Associate editor and columnist for The Washington Post, David Ignatius, spoke Friday night at the U.S. Foreign Policy forum, offering some insight into America’s current condition and issues President Obama is facing.
One of the issues Ignatius was concerned with was the relationship between the United States and Israel.
“This president, without I think intending to, has ended up having the worst relationship with Israel than I can remember any administration having,” Ignatius said.
Ignatius attributes this to the idea that U.S. leaders thought they had to make a breakthrough on the Palestinian issue that has been present in Israel for years. The problem continued as Obama got politically weaker in 2009 and Israeli Prime Minister Benjamin Netanyahu got stronger, according to Ignatius.
“From then on any forward movement on the peace process was impossible,” Ignatius said.
However, Ignatius believes that during Obama’s second term there could be a turn around in the relationship between the United States and Israel.
“I think one thing we’re going to see in the second term and we’re already seeing it is what I call an Israel reset, an effort to go back and start over again in this relationship,” he said.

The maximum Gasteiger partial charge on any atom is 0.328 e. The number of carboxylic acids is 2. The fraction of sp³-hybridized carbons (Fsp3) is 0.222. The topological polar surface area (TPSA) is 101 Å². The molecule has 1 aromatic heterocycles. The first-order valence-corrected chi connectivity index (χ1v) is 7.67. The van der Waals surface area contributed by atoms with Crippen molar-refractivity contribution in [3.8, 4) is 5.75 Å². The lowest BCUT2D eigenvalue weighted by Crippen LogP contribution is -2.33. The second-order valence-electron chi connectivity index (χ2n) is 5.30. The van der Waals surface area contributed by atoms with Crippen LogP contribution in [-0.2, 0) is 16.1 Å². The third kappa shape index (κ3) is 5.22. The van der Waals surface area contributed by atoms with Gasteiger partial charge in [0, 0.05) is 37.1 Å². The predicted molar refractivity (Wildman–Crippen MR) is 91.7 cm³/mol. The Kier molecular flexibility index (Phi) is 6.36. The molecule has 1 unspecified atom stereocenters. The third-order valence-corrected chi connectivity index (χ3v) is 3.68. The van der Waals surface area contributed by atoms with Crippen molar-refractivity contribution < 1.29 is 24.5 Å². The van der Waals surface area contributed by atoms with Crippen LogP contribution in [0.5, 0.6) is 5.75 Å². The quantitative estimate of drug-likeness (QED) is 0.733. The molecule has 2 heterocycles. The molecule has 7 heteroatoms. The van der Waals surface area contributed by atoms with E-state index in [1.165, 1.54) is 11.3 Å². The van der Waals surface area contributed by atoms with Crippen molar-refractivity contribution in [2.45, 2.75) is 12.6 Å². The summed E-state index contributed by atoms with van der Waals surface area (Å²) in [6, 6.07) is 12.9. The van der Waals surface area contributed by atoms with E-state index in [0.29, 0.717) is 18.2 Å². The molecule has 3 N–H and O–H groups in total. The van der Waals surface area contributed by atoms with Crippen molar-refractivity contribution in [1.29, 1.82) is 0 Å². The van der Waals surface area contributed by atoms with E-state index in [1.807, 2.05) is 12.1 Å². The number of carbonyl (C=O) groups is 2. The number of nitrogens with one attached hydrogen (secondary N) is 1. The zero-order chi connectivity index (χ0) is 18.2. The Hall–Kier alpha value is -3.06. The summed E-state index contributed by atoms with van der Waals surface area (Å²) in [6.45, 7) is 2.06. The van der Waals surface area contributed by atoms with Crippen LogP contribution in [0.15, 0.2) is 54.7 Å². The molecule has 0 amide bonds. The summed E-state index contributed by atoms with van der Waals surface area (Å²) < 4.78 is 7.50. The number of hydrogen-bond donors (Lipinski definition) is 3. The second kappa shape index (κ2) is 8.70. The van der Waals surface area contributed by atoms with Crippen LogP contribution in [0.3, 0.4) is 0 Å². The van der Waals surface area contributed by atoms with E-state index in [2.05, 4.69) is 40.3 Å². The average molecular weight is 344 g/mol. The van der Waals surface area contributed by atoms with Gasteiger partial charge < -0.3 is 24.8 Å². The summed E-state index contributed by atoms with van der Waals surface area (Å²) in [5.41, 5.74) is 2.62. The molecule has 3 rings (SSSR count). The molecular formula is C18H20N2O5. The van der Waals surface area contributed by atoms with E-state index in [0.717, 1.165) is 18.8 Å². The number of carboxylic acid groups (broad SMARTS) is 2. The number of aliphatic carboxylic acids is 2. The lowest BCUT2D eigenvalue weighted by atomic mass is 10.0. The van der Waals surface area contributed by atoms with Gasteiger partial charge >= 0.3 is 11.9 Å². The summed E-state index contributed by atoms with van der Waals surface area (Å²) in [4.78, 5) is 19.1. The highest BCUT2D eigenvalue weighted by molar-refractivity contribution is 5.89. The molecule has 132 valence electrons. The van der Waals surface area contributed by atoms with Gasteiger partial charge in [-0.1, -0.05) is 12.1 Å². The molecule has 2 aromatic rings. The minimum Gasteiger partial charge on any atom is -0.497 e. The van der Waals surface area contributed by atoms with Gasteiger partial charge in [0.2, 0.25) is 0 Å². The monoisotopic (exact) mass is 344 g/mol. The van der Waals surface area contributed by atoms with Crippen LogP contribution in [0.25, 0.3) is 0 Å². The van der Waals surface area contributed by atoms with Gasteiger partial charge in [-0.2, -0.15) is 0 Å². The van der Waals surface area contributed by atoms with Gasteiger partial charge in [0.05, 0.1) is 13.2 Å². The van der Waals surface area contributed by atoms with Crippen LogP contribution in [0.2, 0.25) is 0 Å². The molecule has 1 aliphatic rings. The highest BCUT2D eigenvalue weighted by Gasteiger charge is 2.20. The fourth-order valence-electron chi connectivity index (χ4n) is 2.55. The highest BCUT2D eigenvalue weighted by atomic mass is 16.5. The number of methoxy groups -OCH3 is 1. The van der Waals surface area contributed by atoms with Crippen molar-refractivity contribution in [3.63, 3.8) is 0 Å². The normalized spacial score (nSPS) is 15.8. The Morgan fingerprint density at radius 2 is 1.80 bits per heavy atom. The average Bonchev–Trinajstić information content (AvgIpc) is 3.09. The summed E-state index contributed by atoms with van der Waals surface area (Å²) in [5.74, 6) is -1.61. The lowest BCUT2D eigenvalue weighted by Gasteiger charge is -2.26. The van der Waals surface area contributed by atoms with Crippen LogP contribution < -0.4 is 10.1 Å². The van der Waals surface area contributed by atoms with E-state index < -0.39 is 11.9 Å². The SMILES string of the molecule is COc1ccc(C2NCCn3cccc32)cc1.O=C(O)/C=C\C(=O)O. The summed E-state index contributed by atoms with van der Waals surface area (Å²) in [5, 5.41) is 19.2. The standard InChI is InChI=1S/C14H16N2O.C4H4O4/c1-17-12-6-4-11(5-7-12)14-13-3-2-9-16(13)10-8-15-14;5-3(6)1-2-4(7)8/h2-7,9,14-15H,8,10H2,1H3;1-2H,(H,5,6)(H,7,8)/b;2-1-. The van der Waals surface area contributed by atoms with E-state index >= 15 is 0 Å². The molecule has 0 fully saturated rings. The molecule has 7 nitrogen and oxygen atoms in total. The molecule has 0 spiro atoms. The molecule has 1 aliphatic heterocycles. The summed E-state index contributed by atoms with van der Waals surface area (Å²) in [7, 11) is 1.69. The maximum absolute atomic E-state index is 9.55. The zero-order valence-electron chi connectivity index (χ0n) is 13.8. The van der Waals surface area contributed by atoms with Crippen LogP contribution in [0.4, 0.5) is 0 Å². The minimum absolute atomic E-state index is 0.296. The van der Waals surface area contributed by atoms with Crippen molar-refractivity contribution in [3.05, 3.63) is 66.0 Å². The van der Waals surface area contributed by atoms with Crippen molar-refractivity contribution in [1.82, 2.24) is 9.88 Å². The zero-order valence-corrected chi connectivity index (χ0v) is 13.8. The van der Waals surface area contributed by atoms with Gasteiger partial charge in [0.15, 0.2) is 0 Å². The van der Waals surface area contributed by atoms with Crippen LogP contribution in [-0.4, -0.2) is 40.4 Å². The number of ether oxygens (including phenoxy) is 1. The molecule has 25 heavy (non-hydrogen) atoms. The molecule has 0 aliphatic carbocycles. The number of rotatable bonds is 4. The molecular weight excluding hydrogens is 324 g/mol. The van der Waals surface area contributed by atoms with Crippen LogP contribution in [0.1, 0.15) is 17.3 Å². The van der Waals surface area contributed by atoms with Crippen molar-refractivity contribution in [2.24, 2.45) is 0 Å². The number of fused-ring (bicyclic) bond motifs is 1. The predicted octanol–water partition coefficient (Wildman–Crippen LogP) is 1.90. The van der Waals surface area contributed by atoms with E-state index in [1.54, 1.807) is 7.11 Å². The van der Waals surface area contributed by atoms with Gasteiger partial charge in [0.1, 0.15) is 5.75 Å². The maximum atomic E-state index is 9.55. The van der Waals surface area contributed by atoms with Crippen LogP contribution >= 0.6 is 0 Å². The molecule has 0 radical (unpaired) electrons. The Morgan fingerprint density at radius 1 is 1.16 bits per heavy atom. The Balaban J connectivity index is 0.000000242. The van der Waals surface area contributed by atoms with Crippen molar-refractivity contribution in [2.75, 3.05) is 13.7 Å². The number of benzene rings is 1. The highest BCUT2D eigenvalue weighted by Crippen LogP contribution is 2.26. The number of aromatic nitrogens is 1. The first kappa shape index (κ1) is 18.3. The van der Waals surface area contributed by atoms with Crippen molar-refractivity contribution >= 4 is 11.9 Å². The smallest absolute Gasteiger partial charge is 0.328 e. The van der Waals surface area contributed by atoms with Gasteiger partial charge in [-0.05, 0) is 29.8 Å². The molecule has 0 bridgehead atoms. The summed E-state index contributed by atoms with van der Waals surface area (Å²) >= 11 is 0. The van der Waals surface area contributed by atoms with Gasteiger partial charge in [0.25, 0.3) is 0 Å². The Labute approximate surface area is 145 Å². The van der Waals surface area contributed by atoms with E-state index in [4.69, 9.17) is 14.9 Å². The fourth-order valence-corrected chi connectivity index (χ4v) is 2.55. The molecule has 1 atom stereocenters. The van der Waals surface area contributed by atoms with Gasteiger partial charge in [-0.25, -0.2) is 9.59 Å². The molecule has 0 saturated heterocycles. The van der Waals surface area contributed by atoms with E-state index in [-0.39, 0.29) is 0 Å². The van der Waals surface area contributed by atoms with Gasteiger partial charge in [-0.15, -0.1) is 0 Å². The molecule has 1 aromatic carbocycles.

Another issue that Ignatius thinks Obama will have to face soon, and is already facing, is Iran and its continuous efforts to build a nuclear bomb.
“People need to understand that if we can’t find a way to negotiate then we are on a collision course,” he said.
He then quoted a colleague from Harvard and said that the current nuclear problem with Iran was the ‘Cuban Missile Crisis in slow motion.’
“Unless something is done like what Kennedy did and took a diplomatic breakthrough to the Soviet Union, then we will collide,” Ignatius said. “However, we may have just seen a change in the story this past week. The Iranians do seem to be turning a bit under the sanctions Obama has put in place.”
Sticking to the subject of nuclear weapons, Ignatius also addressed the issue with North Korea.
“If you were going to list a problem where the U.S. has failed — not just this administration — it would be North Korea,” Ignatius said. “If nothing else, what you could say that what North Korea’s doing is getting other Asian neighbors more upset and more willing to talk to the U.S. about ways of containing North Korea.”